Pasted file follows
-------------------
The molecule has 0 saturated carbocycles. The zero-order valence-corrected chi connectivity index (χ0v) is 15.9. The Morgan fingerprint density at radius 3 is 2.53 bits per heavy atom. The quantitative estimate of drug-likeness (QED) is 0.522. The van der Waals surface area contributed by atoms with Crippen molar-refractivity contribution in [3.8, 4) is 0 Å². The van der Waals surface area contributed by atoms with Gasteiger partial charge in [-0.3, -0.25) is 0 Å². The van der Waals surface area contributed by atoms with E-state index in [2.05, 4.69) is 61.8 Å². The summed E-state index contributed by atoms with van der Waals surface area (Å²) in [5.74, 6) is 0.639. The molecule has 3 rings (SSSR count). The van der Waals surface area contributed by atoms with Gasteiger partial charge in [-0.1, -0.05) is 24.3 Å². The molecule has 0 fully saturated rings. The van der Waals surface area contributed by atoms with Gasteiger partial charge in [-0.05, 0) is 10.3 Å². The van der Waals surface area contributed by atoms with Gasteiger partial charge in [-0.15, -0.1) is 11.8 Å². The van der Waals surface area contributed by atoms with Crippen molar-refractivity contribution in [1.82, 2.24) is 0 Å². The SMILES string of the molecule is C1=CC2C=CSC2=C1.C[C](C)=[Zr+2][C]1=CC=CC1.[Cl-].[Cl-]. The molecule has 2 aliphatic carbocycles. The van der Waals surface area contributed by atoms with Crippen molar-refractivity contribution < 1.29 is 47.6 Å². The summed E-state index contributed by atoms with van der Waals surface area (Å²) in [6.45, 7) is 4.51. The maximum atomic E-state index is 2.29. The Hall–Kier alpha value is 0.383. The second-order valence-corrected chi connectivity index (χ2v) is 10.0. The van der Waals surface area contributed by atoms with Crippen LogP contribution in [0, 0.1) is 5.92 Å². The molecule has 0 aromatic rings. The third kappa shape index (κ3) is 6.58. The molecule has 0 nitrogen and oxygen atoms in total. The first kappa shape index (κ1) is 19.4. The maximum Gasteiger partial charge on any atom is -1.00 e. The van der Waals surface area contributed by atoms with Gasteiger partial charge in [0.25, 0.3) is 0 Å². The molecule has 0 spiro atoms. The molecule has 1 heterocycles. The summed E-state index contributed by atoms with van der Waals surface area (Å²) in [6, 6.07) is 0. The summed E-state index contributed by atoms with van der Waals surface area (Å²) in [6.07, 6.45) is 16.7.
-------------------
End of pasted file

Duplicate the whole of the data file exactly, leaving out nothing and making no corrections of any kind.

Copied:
The molecule has 0 saturated carbocycles. The zero-order valence-corrected chi connectivity index (χ0v) is 15.9. The Morgan fingerprint density at radius 3 is 2.53 bits per heavy atom. The quantitative estimate of drug-likeness (QED) is 0.522. The van der Waals surface area contributed by atoms with Crippen molar-refractivity contribution in [3.8, 4) is 0 Å². The van der Waals surface area contributed by atoms with Gasteiger partial charge in [-0.3, -0.25) is 0 Å². The van der Waals surface area contributed by atoms with E-state index in [2.05, 4.69) is 61.8 Å². The summed E-state index contributed by atoms with van der Waals surface area (Å²) in [5.74, 6) is 0.639. The molecule has 3 rings (SSSR count). The van der Waals surface area contributed by atoms with Gasteiger partial charge in [-0.1, -0.05) is 24.3 Å². The molecule has 0 fully saturated rings. The van der Waals surface area contributed by atoms with Gasteiger partial charge in [-0.05, 0) is 10.3 Å². The van der Waals surface area contributed by atoms with Gasteiger partial charge in [-0.15, -0.1) is 11.8 Å². The van der Waals surface area contributed by atoms with Crippen molar-refractivity contribution in [1.82, 2.24) is 0 Å². The SMILES string of the molecule is C1=CC2C=CSC2=C1.C[C](C)=[Zr+2][C]1=CC=CC1.[Cl-].[Cl-]. The molecule has 2 aliphatic carbocycles. The van der Waals surface area contributed by atoms with Crippen molar-refractivity contribution < 1.29 is 47.6 Å². The summed E-state index contributed by atoms with van der Waals surface area (Å²) in [6.45, 7) is 4.51. The maximum atomic E-state index is 2.29. The Hall–Kier alpha value is 0.383. The second-order valence-corrected chi connectivity index (χ2v) is 10.0. The van der Waals surface area contributed by atoms with Crippen LogP contribution in [0, 0.1) is 5.92 Å². The molecule has 0 aromatic rings. The third kappa shape index (κ3) is 6.58. The molecule has 0 nitrogen and oxygen atoms in total. The first kappa shape index (κ1) is 19.4. The maximum Gasteiger partial charge on any atom is -1.00 e. The van der Waals surface area contributed by atoms with Gasteiger partial charge in [0.25, 0.3) is 0 Å². The molecule has 0 spiro atoms. The molecule has 1 heterocycles. The summed E-state index contributed by atoms with van der Waals surface area (Å²) in [6, 6.07) is 0. The summed E-state index contributed by atoms with van der Waals surface area (Å²) in [6.07, 6.45) is 16.7.